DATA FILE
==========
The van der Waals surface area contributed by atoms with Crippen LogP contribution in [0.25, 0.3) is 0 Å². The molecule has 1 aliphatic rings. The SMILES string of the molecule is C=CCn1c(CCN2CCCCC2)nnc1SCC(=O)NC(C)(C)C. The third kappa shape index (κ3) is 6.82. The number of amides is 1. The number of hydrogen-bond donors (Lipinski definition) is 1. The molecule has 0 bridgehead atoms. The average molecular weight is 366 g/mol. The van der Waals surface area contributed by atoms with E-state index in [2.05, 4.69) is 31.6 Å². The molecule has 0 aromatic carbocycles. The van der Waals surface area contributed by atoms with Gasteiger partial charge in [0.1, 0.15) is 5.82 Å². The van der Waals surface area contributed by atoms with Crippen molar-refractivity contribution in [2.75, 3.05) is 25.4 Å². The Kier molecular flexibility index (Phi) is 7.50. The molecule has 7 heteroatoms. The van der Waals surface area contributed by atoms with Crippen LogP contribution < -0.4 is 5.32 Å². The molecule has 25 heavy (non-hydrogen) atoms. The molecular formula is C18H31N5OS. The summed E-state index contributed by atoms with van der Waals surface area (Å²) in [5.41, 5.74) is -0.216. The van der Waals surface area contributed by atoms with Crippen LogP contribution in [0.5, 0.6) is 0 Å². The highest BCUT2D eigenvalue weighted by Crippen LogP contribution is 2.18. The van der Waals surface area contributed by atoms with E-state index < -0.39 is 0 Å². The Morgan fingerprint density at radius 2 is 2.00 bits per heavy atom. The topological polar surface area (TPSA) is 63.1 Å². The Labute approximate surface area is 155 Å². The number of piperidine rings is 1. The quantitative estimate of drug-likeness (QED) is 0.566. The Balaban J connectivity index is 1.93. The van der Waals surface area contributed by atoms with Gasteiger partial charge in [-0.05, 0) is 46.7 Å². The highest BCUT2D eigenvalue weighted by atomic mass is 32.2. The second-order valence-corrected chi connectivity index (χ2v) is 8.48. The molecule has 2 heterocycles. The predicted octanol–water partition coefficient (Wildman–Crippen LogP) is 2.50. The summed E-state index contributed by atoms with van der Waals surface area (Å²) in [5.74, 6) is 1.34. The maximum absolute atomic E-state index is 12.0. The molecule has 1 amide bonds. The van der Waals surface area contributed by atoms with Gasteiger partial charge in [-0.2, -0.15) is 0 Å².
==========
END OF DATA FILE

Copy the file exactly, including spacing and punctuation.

The van der Waals surface area contributed by atoms with Crippen LogP contribution in [0.25, 0.3) is 0 Å². The molecule has 1 aliphatic rings. The SMILES string of the molecule is C=CCn1c(CCN2CCCCC2)nnc1SCC(=O)NC(C)(C)C. The third kappa shape index (κ3) is 6.82. The number of amides is 1. The number of hydrogen-bond donors (Lipinski definition) is 1. The molecule has 0 bridgehead atoms. The average molecular weight is 366 g/mol. The van der Waals surface area contributed by atoms with E-state index in [2.05, 4.69) is 31.6 Å². The molecule has 0 aromatic carbocycles. The van der Waals surface area contributed by atoms with Gasteiger partial charge in [0.1, 0.15) is 5.82 Å². The van der Waals surface area contributed by atoms with Crippen molar-refractivity contribution in [2.75, 3.05) is 25.4 Å². The Kier molecular flexibility index (Phi) is 7.50. The molecule has 7 heteroatoms. The van der Waals surface area contributed by atoms with Crippen LogP contribution < -0.4 is 5.32 Å². The molecule has 25 heavy (non-hydrogen) atoms. The molecular formula is C18H31N5OS. The summed E-state index contributed by atoms with van der Waals surface area (Å²) in [5.41, 5.74) is -0.216. The van der Waals surface area contributed by atoms with Crippen LogP contribution in [0.5, 0.6) is 0 Å². The highest BCUT2D eigenvalue weighted by Crippen LogP contribution is 2.18. The van der Waals surface area contributed by atoms with E-state index < -0.39 is 0 Å². The Morgan fingerprint density at radius 2 is 2.00 bits per heavy atom. The topological polar surface area (TPSA) is 63.1 Å². The Labute approximate surface area is 155 Å². The number of piperidine rings is 1. The quantitative estimate of drug-likeness (QED) is 0.566. The Balaban J connectivity index is 1.93. The van der Waals surface area contributed by atoms with Gasteiger partial charge in [-0.05, 0) is 46.7 Å². The highest BCUT2D eigenvalue weighted by atomic mass is 32.2. The second-order valence-corrected chi connectivity index (χ2v) is 8.48. The molecule has 2 heterocycles. The predicted octanol–water partition coefficient (Wildman–Crippen LogP) is 2.50. The summed E-state index contributed by atoms with van der Waals surface area (Å²) in [5.74, 6) is 1.34. The maximum absolute atomic E-state index is 12.0. The molecule has 1 amide bonds. The van der Waals surface area contributed by atoms with Gasteiger partial charge in [-0.2, -0.15) is 0 Å².